I want to start by saying how much I'm enjoying this round of posts about your writing journeys. With a book out on submission, I am currently experiencing high anxiety and it is so comforting reading about everyone's struggles and successes and realizing this is just the way it is.
I grew up with a writer-father so becoming a writer was less of a risk or rebellion and more of a given. I have always been surrounded by family support in my desire to do this for a living and I am eternally grateful. I know many writers who's parents or spouse or children just simply don't *get* the career choice or need. That aspect is one less emotional battle to fight, because God knows there are many others.
Writing, for me, has been a sturdy hand that has lead me to dark corners, dangerous places, unbelievable adventures and compelling people. Writing lead me to graduate school and subsequently to retreats in California, Vermont and Illinois. I've been fortunate to participate in conferences both as attendee and speaker, the highlight being the Carmel Authors and Ideas Festival where I dined with Frank McCourt and Elizabeth Edwards, among others. My writing journey has been static at times, and on a trajectory at others. I have celebrated publishing victories both large and small and have wallowed in rejection, a writer's constant companion. Most recently, my writing has lead me to explore a lifelong fear (not sure why) of kidnapping, and with this, a visit to Utah to observe the Elizabeth Smart trial, an experience I will never forget. It has helped me answer many questions ("what if there was such a thing as lazy sperm?") and more importantly has given me the confidence to ask questions in the first place. Being a writer has also lead to being a teacher, discovering fresh and brilliant voices in students who have never expressed themselves in that way before.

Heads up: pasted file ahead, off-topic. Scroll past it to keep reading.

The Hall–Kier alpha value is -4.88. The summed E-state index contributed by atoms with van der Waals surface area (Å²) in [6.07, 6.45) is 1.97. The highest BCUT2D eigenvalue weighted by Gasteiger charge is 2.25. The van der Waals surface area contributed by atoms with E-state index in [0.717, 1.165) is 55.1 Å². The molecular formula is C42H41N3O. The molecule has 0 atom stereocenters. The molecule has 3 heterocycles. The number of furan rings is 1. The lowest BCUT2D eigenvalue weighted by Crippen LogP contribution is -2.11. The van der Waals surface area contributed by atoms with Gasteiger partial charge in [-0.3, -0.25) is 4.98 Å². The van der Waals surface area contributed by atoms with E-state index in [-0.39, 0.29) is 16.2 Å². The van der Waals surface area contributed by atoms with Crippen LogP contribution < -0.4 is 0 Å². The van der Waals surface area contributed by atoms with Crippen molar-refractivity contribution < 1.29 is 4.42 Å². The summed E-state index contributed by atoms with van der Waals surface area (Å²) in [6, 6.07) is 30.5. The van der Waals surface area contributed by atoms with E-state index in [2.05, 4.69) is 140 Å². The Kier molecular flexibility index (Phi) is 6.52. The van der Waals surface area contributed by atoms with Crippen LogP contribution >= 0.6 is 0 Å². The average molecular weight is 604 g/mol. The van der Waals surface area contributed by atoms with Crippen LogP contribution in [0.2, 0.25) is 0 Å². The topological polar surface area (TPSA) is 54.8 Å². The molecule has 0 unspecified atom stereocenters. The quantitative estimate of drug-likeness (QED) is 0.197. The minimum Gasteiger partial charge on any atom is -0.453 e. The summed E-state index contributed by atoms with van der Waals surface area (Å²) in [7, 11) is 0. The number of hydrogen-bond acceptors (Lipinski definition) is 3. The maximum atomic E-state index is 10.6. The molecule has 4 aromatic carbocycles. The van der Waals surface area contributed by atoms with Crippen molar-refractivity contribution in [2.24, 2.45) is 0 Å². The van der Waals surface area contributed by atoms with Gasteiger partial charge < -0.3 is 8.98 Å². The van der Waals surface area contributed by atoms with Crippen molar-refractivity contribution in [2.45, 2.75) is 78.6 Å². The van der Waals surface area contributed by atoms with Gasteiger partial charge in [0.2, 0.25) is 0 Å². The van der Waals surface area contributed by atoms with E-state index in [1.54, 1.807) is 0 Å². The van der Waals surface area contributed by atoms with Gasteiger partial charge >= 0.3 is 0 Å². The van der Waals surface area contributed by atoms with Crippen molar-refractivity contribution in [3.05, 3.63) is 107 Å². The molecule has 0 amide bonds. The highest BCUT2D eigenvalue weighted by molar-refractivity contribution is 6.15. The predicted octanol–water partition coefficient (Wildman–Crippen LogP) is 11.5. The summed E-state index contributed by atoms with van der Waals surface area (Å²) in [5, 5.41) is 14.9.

Being a writer is being on a journey that is neither kind nor gentle - it brings up issues, triggers feelings, stirs up self-doubt at an alarming rate. But despite everything I've experienced, and read about in your experiences, I wouldn't have it any other way.
Melissa Clark will give away one signed copy of her novel, "Swimming Upstream, Slowly" to someone who leaves a comment on this blog or follows me on my regular blog, connections clark, by midnight tonight. Oh, and happy almost new year!